Gary Andersen received his Ph.D. in Plant Pathology in 1993 from the University of California, Berkeley. He has been the Group Leader for Molecular Microbial Ecology within the Earth Sciences Division of Lawrence Berkeley National Laboratory since 2003. His expertise is in microbial ecology with an emphasis on the natural distribution of bacteria in the environment, comparative genomics, and biotechnology. He has worked on developing high-density microarray systems for the detection and characterization of microbial communities and natural distribution of pathogens in the environment. His Berkeley PhyloChip recently won the R&D 100 Award and the 2008 Wall Street Journal Technology Innovation Award. His current research projects include the microbial source tracking of fecal pollution in California beaches, environmental restoration of oil-impacted sites and soil microbiology. Andersen is one of the principal founders of a startup company, Second Genome Inc. that has commercialized the Berkeley PhyloChip technology.
Cheryl Fragiadakis, Head of Technology Transfer and Intellectual Property Management, LBNL
Cheryl Fragiadakis heads Technology Transfer and Intellectual Property Management at the Lawrence Berkeley National Laboratory. Technology Transfer is responsible for industrial collaborations, patents, copyrights, licensing, marketing and business development. Under her leadership, the Department has licensed technologies resulting in 30 start-up companies, and has managed over a hundred research collaborations between private companies and the Berkeley Lab. Before joining the Lab, she spent over 10 years working in the private sector for a major oil company. Ms. Fragiadakis has a B.S. in Chemical Engineering from the Colorado School of Mines, and an MBA from the U.C. Berkeley Haas School of Business.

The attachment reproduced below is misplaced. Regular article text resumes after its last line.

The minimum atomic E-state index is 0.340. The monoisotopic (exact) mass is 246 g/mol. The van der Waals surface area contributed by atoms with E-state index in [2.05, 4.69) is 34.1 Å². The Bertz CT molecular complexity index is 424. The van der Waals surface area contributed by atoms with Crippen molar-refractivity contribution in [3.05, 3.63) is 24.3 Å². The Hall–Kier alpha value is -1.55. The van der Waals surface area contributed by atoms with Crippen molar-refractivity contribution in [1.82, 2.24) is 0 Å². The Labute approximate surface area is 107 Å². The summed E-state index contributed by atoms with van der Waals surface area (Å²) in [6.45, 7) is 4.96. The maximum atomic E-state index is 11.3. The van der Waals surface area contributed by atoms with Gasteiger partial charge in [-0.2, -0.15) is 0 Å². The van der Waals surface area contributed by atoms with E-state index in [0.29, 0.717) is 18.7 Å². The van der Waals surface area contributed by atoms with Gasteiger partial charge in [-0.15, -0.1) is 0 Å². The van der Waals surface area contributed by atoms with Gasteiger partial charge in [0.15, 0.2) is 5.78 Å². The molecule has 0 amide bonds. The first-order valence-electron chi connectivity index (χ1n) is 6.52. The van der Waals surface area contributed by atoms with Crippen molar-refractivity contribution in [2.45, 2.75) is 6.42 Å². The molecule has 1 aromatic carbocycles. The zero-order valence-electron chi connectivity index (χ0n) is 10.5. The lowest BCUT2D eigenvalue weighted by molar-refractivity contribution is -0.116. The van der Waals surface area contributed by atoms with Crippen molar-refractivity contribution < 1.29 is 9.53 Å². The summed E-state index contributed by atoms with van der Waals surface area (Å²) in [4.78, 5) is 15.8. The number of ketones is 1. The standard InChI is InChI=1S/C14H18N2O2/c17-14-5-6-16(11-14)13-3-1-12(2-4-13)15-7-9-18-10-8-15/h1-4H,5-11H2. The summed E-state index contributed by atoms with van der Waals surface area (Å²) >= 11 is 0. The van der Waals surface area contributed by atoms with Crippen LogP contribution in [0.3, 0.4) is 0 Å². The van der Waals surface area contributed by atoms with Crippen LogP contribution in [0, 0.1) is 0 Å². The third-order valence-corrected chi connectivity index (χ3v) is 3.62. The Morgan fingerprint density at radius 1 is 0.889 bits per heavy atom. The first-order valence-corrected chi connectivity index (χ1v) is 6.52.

Ilan Gur, Senior Advisor, ARPA-E, Department of Energy
Ilan Gur is a Senior Advisor for Commercialization at ARPA-E, a new United States government agency set up to promote and fund research and development of advanced energy technologies. Gur most recently served as a founder and director of Seeo, Inc., a venture-backed startup commercializing a new generation of lithium batteries. Prior to Seeo, Gur served as a Ph.D. research fellow at UC Berkeley, working to develop a new class of low-cost thin film photovoltaics based on nanostructured materials. As a member of the Professional Faculty at UC Berkeley's Haas School of Business, Gur has developed a unique set of academic curricula that tie together the technology, market, and policy considerations necessary for advancement of new technologies, including multidisciplinary graduate courses in photovoltaics, advanced batteries, and technology entrepreneurship. Gur holds Ph.D., M.S. and B.S. degrees in materials science and engineering from the University of California, Berkeley.